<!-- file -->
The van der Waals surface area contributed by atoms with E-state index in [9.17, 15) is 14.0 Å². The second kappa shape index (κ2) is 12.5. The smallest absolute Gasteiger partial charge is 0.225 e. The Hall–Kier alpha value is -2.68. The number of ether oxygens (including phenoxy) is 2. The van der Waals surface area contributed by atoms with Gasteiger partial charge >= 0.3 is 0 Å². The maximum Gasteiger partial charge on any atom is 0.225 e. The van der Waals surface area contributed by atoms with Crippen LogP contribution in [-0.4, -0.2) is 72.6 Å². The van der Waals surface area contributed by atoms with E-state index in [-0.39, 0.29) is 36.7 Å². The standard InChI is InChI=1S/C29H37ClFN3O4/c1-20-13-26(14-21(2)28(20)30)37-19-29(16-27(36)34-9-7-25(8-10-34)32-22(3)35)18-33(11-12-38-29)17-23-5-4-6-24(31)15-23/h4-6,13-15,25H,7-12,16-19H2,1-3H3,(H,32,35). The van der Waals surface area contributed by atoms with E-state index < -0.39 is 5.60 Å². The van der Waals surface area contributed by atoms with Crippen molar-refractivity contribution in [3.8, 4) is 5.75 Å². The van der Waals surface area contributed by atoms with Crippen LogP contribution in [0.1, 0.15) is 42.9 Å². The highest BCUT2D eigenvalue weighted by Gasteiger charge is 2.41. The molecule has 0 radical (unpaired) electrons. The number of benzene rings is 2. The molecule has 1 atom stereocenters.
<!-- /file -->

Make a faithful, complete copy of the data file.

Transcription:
The van der Waals surface area contributed by atoms with E-state index in [9.17, 15) is 14.0 Å². The second kappa shape index (κ2) is 12.5. The smallest absolute Gasteiger partial charge is 0.225 e. The Hall–Kier alpha value is -2.68. The number of ether oxygens (including phenoxy) is 2. The van der Waals surface area contributed by atoms with Gasteiger partial charge >= 0.3 is 0 Å². The maximum Gasteiger partial charge on any atom is 0.225 e. The van der Waals surface area contributed by atoms with Crippen LogP contribution in [-0.4, -0.2) is 72.6 Å². The van der Waals surface area contributed by atoms with E-state index in [-0.39, 0.29) is 36.7 Å². The standard InChI is InChI=1S/C29H37ClFN3O4/c1-20-13-26(14-21(2)28(20)30)37-19-29(16-27(36)34-9-7-25(8-10-34)32-22(3)35)18-33(11-12-38-29)17-23-5-4-6-24(31)15-23/h4-6,13-15,25H,7-12,16-19H2,1-3H3,(H,32,35). The van der Waals surface area contributed by atoms with E-state index < -0.39 is 5.60 Å². The van der Waals surface area contributed by atoms with Crippen molar-refractivity contribution in [3.8, 4) is 5.75 Å². The van der Waals surface area contributed by atoms with Crippen LogP contribution in [0.1, 0.15) is 42.9 Å². The highest BCUT2D eigenvalue weighted by Gasteiger charge is 2.41. The molecule has 0 radical (unpaired) electrons. The number of benzene rings is 2. The molecule has 1 atom stereocenters.